Women’s Economic Opportunity Blueprint:
A Roadmap to Greater Opportunities for Women in Business
Today, I’m happy to announce my Women’s Economic Opportunity Blueprint, a series of policies to create equal opportunity for women entrepreneurs and business leaders in New Jersey. As the father of a young daughter, husband of a brilliant former federal prosecutor (who is now in the business world), brother to a successful attorney, and son of a former school teacher, I know first-hand that when women succeed in the economy, New Jersey families and businesses are stronger.
Women-owned firms create 16 percent of all U.S. jobs and contribute $3 trillion to the U.S. economy. Within the next decade, women will control two-thirds of the United States consumer purchasing power. Yet, only 4.4 percent of Fortune 500 CEOs are women. But the world is changing. With women at the helm, two of New Jersey’s largest companies, Campbell Soup Company and Kings Food Markets, and small and medium sized businesses, such as Inrad Optics, have flourished and employ thousands of people across the state.
Even still, women are still paid 79 cents on the dollar compared to men. Many women are forced to leave the workplace when they start a family given childcare or leave issues, even though their families are dependent on their income. Many others can’t get access to capital to start a small business. In the past decade, 58 percent of undergraduate degrees went to women.
We are underutilizing some of the finest minds and it is costing us in productivity and economic growth. According to the Institute for Women’s Policy Research, if women were paid equally in New Jersey, the state GDP would increase 3 percent. This would create an additional $16.6 billion in additional income throughout the state. That kind of dynamic economic potential should be what New Jersey is known for in our country. Women shouldn’t have to choose between parenting and a paycheck. These are a few ideas to help women stimulate the economy.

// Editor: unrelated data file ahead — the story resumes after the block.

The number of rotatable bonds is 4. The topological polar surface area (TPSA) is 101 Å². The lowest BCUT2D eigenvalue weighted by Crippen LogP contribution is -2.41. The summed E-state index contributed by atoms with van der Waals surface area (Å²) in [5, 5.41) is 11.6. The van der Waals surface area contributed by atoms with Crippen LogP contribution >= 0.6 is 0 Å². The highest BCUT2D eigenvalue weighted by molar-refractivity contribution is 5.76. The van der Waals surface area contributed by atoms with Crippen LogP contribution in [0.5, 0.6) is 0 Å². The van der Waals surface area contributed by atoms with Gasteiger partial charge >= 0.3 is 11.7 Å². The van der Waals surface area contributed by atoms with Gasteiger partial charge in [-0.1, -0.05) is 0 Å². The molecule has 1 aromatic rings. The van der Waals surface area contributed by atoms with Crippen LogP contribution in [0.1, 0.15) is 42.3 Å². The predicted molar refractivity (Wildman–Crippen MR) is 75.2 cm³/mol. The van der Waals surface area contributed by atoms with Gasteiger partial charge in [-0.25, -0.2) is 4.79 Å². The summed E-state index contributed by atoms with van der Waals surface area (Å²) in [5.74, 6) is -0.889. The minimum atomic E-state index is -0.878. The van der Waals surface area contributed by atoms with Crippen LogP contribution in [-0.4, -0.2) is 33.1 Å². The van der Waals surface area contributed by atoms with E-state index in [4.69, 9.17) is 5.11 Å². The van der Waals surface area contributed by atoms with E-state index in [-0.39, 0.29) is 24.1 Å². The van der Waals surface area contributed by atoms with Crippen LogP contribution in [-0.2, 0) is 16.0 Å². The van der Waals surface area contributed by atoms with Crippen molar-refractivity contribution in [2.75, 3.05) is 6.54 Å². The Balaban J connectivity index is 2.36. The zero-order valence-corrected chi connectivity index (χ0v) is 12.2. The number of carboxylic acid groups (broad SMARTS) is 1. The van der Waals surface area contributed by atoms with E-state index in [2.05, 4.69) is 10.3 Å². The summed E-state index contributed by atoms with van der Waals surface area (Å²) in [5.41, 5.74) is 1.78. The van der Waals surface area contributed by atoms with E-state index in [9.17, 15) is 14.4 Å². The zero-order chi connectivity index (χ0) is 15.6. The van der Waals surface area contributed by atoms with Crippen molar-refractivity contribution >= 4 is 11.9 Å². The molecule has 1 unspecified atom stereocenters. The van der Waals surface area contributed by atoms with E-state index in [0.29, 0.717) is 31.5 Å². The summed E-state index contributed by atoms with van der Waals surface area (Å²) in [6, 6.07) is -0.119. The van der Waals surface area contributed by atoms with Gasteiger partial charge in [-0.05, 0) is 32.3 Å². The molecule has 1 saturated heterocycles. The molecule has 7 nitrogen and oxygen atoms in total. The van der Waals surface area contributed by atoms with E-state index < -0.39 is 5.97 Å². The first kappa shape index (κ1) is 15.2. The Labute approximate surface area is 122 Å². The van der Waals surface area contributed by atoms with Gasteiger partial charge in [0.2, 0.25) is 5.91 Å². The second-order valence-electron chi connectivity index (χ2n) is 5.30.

Ensuring Equal Pay for Equal Work
While women in the United States earn just 79 cents on the dollar compared to men, women in the 5th Congressional District are even worse off, earning only 73 cents on the dollar. We are underutilizing some of the finest minds and it’s costing us productivity and economic growth.
Women deserve equal pay for equal work. This means prohibiting employers from punishing employees who disclose their salaries and allowing individuals who are found to have been victims of gender-based discrimination to recover lost wages.
Eliminating the “Motherhood Penalty”: Promoting Paid Family Leave
Women should not be forced to take a 20 percent less pay because they’ve started a family. We must promote policies that help both parents manage the demands of raising a family with the demands of the workplace, rather than having to choose one or the other. This means working together to find common ground on Paid Family Leave, for companies greater than a certain size.
In my time at Microsoft, we saw the benefits of extending our family leave package to 20 weeks. We should pass legislation that strengthens the incentives for companies, large and small, to extend family leave and ensure that workers need not choose parenthood or a paycheck.
Expanding Access to Child Care and Early Childhood Education